Hiring documents described him as the best candidate based on “over 40 years of experience as an experienced leader, motivator, problem solver, corporate re-organizer, marketing and sales expert.” That wording also appears in Gleason’s resume.

Gleason and Paxton were briefly neighbors as recently as 2016, attend the same megachurch near Dallas and have shared a lawyer.

The contribution from Alfred Gleason came as the Gleason family faced its own court trouble in Paxton’s hometown. After selling his Oregon ice cream business and moving to Texas in 2014, Tom Gleason was sued in suburban Dallas by the purchasers, who accused him of concealing financial problems with the company. Case records show proceeds from the sale went to Tom Gleason as well as his mother and father, Alfred Gleason. A lawyer who helped the Gleasons prevail in that lawsuit was Mitch Little, a member of Paxton’s defense team in his securities fraud case.

Little did not respond to requests for comment. Alfred Gleason did not return messages seeking comment for this story. He told the AP in 2016 that he did not discuss his personal business with journalists.

Reached by phone, Tom Gleason said he does not speak to reporters and hung up. He did not respond to subsequent emails.

Paxton’s hiring of Gleason is the latest example of one of his allies benefiting from the attorney general’s office.

Last April, Paxton intervened in a Colorado mountain communitywhere a Texas donor and college classmate faced removal from his lakeside home under coronavirus orders. Five months later, Paxton’s deputies accused him of bribery and abusing his office to help real estate developer Nate Paul, who gave Paxton $25,000 in 2018 and employs a woman with whom the attorney general allegedly had an extramarital affair.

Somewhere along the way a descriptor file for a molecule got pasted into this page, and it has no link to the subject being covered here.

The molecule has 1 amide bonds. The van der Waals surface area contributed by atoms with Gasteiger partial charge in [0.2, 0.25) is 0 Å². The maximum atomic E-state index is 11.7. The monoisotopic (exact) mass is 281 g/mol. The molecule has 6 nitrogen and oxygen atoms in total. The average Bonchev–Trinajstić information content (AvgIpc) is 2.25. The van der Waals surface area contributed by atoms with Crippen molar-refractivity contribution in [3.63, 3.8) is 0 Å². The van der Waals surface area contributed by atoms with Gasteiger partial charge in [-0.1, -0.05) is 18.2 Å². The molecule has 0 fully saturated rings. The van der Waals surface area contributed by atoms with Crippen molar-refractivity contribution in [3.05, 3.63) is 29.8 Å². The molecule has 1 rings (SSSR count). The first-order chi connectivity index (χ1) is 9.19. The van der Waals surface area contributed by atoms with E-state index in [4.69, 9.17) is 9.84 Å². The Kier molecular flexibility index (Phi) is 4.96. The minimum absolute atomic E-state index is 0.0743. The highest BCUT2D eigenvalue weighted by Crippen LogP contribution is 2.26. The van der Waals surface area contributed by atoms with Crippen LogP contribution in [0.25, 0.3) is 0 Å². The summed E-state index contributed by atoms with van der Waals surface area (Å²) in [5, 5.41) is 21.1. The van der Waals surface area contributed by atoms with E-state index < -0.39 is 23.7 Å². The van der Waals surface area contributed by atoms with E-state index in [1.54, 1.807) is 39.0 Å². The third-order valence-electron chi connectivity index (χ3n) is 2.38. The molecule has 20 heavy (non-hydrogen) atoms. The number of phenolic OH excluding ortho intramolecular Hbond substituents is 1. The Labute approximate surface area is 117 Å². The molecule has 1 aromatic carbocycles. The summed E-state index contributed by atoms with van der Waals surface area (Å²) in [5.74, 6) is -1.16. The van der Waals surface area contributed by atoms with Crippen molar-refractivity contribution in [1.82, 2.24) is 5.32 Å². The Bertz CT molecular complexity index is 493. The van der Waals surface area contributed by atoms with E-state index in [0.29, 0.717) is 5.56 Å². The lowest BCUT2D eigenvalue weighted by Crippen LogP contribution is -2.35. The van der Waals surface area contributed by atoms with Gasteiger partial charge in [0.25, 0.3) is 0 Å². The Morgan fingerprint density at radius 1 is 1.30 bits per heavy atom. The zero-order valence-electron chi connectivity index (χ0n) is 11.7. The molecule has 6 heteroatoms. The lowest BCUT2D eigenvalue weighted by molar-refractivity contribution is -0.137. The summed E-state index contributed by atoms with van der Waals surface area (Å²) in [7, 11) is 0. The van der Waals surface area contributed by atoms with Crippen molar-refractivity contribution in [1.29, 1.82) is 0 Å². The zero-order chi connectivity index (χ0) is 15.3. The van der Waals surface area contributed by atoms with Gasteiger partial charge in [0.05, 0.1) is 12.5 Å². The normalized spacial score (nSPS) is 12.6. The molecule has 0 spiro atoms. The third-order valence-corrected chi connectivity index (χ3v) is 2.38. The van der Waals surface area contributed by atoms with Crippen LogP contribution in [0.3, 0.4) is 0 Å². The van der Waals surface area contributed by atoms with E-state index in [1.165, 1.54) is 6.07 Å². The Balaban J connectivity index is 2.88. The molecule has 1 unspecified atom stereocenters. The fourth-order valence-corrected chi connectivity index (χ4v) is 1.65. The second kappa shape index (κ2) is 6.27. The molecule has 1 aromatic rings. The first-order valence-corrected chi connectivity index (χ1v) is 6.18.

By November, the eight deputies who reported Paxton to the FBI had all quit or been fired, including the longtime Texas Ranger who was the agency’s head of law enforcement.

Gleason applied to a job reviewing the law enforcement division’s operations the same day it was posted and was hired the next week, according to documents from Paxton’s office. His role was to give “advice on a full range of legislative issues involving law enforcement matters.”

Gleason made multiple taxpayer-funded trips to Austin and requested a variety of organizational and budget documents, but his emails offer little other insight into his work.

The position was set to run up to six months, but Gleason barely lasted two. On Jan. 25, he was in Austin preparing to give a presentation, which the attorney general’s office declined to release. He was fired the next day.

A human resources manager later sent an email saying the agency would try to recoup the sum Gleason had already been paid for the three days after he was fired: $711.82.

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Weber reported from Austin. Associated Press researcher Randy Herschaft in New York also contributed to this report.